Crit #26, @Goldsmiths College, 24 April 2012

Presenting artists:

Amy Jane Hardy

Goldsmiths, Year 2

[email protected]

Currently my artistic focus is on industry and the role it plays in our ‘glocal’ world, as well as the tensions between the industrial and the artist as a worker.

Mercedes Gil

Graduate, Brighton University, Fine Art Degree, Painting [email protected]

The works exhibited are informed by the experiences of growing up in my home country, Spain. They are dreamlike imagery that I have been developing within the arena of my visual language, which is highly intuitive and rather unconscious. I have set out to create different and complex narratives and other realities within the paintings, telling stories within stories; revealing when at the same time concealing them.

Though my work offer a personal take on the world, I aim to refer to the past but without being nostalgic. I propose the viewer to tap into his or her own readings and imagination, evoke thoughts, memories. I aimed to achieve this by using different scales within the painting to make reference to different times and places.

Maarten van den Bos

Chelsea, 1yr MA Fine Art [email protected]

‘In his works paint sometimes resembles skin or flesh or old gore, organ meats – it always emphasizes substance, more than gesture. Nevertheless, the painterly gesture is always there. His paintings balance and swing between the depicted (parts of the) human body, and bodily characteristics of paint. The presence of the body, and what it is that brings life into it, commutes between the image and the matter from which it emerges.’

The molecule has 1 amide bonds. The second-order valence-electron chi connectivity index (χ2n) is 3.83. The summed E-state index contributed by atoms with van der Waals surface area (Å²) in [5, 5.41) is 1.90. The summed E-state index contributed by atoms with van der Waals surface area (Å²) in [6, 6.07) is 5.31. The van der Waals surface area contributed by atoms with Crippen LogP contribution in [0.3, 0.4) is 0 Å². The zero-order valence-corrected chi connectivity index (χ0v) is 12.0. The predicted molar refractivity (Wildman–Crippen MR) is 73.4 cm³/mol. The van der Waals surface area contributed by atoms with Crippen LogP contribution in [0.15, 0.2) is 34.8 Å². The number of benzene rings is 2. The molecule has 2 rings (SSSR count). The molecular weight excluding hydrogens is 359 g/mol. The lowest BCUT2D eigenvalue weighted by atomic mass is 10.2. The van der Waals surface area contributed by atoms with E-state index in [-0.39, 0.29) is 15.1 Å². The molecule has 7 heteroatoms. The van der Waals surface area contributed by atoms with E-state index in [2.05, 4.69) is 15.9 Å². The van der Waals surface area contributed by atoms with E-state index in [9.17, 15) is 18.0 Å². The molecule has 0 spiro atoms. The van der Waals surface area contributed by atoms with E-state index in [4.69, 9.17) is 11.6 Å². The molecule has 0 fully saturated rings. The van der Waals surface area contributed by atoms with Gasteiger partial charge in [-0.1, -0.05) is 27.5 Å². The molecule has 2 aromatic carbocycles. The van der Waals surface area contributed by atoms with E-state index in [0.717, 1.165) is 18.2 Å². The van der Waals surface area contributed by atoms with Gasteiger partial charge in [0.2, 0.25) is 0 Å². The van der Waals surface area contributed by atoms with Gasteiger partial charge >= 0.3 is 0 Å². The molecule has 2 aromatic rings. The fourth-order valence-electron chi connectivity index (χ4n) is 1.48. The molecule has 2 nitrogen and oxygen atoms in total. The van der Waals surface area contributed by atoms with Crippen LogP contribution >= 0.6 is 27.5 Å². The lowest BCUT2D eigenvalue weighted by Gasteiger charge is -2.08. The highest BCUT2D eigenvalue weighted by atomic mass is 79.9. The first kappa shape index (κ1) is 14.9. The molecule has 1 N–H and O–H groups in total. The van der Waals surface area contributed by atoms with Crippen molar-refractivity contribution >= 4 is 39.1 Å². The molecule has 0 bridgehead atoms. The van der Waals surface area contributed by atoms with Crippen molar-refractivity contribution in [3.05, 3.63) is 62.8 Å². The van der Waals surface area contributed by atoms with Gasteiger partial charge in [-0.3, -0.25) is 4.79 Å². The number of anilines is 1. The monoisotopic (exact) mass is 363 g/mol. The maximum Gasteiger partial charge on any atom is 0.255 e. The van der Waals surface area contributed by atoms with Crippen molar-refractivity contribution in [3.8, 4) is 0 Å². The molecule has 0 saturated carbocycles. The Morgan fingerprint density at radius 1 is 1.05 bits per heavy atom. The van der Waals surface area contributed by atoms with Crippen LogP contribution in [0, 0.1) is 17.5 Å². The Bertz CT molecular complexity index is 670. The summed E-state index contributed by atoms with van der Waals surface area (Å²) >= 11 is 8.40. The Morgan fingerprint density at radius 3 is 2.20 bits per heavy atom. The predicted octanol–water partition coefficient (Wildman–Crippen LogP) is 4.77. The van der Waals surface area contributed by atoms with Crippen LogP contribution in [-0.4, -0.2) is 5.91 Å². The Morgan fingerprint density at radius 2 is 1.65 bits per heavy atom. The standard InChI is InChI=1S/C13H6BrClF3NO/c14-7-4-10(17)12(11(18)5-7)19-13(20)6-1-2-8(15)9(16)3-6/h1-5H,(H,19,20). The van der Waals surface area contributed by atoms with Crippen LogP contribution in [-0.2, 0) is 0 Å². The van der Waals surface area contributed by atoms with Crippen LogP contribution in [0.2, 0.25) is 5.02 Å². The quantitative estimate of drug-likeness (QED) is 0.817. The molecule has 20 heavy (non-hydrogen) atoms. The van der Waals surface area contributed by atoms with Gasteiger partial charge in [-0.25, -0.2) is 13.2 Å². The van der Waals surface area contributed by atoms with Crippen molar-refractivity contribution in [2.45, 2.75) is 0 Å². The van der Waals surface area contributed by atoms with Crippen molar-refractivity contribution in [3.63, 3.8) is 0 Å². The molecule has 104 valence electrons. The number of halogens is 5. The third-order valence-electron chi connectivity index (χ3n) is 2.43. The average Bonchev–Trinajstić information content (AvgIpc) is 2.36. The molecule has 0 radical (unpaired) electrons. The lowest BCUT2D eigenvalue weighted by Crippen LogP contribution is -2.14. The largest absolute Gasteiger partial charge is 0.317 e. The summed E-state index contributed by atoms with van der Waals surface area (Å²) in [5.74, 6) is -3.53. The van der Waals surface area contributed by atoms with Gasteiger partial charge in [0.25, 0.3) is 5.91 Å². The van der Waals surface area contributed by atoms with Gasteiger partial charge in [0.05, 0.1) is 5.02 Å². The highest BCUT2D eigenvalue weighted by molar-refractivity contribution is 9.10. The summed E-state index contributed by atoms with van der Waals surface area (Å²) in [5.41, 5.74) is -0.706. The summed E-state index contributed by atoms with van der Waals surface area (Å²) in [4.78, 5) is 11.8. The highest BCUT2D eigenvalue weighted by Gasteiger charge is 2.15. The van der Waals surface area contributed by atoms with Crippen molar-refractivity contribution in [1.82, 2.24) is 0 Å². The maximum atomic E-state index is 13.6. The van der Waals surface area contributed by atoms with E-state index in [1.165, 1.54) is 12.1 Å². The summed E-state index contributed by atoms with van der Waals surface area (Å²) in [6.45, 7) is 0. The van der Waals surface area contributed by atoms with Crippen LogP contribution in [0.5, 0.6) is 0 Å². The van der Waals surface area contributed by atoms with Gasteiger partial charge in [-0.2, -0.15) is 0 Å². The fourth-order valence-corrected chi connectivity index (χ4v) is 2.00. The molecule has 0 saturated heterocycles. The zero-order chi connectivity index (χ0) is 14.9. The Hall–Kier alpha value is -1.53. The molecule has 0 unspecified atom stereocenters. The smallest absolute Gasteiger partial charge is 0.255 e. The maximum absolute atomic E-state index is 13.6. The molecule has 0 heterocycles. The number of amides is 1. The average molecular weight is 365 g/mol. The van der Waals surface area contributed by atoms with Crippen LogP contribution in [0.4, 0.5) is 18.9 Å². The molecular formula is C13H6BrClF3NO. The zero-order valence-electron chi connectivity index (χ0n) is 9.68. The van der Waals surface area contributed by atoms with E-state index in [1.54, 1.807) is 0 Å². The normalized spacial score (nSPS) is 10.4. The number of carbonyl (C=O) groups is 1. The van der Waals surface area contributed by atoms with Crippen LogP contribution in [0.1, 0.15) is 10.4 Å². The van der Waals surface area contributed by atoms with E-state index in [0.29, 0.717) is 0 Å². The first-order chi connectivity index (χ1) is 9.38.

I am preoccupied with the (human) body, especially the head. During my MA I am researching different ways of displaying how I perceive the body and how I approach the process of making an art object. I am interested in a way of working that’s intuitive and can embrace different areas of interests at once without fixing my work in a specific style or (technical) process. Constant elements in my approach to making is intuition, working with ‘gestural materials’ and using found imagery.

Nick Scammell

[email protected]

Fascinated by where the photograph meets the poem, I take the simplest approach to concentrating the eye, working to unclothe the supposed known. Rejecting specialisation and narrow fields of enquiry my subjects are memory and the city and the camera is my imperfect mirror on them, exploring the mystery of resonance, interrogating the passing for the enduring, searching for human stains, informed by surrealism, arte povera, and the Japanese concept of wabi-sabi, an aesthetic centred on the acceptance of impermanence. For me, the photograph is a beginning rather than an end and I do not hesitate to translate and combine my images into and with other media


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